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Lahey Health is now part of Beth Israel Lahey Health

by EBSCO Medical Review Board
(Flesh-eating disease; Streptococcal gangrene)

Definition

Necrotizing fasciitis is a rare but serious infection. It can spread quickly and become life-threatening.

Causes

Necrotizing fasciitis is caused by a bacteria. There are different types of bacteria that can cause this infection. It most often enters through a break in the skin like a scrape, cut, or surgical wound. The infection causes damage and death of tissue. Both the infection and tissue damage cause symptoms.

Risk Factors

Risk factors include:

  • Injury to the skin from scrapes, cuts, burns, or insect bites
  • Recent surgery and wounds from medical care
  • Punctures of the skin from IVs or injections

A weaker immune system may also increase the risk of an infection. Health issues or treatment that may increase the risk of infection include:

  • Diabetes
  • Liver damage
  • Kidney disease
  • IV drug use
  • Alcohol abuse
  • Long-term use of medicine that lowers the immune system
  • Poor nutrition

Symptoms

Early symptoms may include:

  • Pain that is more than expected
  • Redness and swelling that spreads quickly
  • Fever
  • Feeling generally achy and tired
  • Nausea or diarrhea

Later symptoms may include:

  • Blisters and wounds on skin
  • Blue-black spots develop on skin
  • Severe swelling
  • Loss of feeling in area
  • Increasing pain
  • Feeling tired and weak

Diagnosis

You will be asked about your symptoms and past health. A physical exam will be done. An infection may be suspected based on the exam. Other tests will need to be done to look for necrotizing fasciitis. They may include:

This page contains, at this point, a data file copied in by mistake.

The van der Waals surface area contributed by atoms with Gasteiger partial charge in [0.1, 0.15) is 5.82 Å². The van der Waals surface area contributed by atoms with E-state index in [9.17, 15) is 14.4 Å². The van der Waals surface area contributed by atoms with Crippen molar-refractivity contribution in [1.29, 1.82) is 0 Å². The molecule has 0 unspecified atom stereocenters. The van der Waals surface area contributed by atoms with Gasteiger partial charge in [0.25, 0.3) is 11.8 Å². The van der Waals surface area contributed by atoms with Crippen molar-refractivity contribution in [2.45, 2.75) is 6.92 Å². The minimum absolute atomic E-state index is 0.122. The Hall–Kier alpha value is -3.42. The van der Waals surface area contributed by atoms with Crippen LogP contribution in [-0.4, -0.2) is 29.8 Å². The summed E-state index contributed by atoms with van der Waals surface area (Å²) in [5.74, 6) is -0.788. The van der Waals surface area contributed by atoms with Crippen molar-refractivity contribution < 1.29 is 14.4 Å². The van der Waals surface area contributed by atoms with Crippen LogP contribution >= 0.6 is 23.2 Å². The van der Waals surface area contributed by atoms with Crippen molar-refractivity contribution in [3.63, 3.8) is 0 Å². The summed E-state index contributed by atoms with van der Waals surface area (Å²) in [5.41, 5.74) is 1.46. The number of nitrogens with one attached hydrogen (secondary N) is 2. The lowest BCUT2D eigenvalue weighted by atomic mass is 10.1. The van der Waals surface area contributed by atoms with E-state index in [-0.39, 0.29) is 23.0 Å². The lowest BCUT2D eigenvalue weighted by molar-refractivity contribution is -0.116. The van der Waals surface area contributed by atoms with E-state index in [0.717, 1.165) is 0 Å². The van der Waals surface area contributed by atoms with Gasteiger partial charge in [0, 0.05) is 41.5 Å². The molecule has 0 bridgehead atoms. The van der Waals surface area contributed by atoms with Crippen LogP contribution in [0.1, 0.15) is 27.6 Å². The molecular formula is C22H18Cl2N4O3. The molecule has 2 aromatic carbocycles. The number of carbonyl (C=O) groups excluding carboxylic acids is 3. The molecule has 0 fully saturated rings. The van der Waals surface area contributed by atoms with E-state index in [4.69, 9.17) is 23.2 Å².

• Blood tests—to look for signs of infection
  • Biopsy —a sample of infected tissue will be sent to a lab
  • Surgery—to closely examine infected tissue

Treatment

Necrotizing fasciitis is an emergency. Treatment will begin as soon as possible. A hospital stay will be needed. Treatment steps include:

  • Antibiotics given through IV. This allows high amounts to enter the body quickly.
  • Surgery will be needed to remove dead tissue. This is needed for overall health and to help fight the infection.

Swelling and tissue damage can slow blood flow to some areas. It will take longer for antibiotics to get to the infected site. More surgeries may be needed to clean out dead or damaged tissue.

The infection can spread throughout the body or to major organs. This will cause more severe problems with long-term health issues.

Prevention

Good wound care may decrease the risk of infections. This includes:

  • Clean minor wounds with soap and water.
  • Cover open wounds with a bandage until they scab over.
  • Avoid swimming pools, bodies of water (like lakes), and hot tubs if you have an open wound.
  • See a doctor for large wounds or punctures.
  • Follow care steps for any skin infections.

RESOURCES

American Academy of Dermatology  https://www.aad.org 

Family Doctor—American Academy of Family Physicians  http://www.familydoctor.org 

CANADIAN RESOURCES

Public Health Agency of Canada  http://www.canada.ca 

The College of Family Physicians of Canada  http://www.cfpc.ca 

References

Necrotizing fasciitis. Center for Disease Control (CDC) website. Available at: https://www.cdc.gov/groupastrep/diseases-public/necrotizing-fasciitis.html. Updated October 18, 2018. Accessed October 11, 2019.

Necrotizing fasciitis. EBSCO DynaMed website. Available at:  https://www.dynamed.com/condition/necrotizing-fasciitis  . Updated June 6, 2018. Accessed October 11, 2019.

Necrotizing fasciitis. National Organization of Rare Disease (NORD) website. Available at: https://rarediseases.org/rare-diseases/necrotizing-fasciitis/. Updated 2019. Accessed October 11, 2019.

Revision Information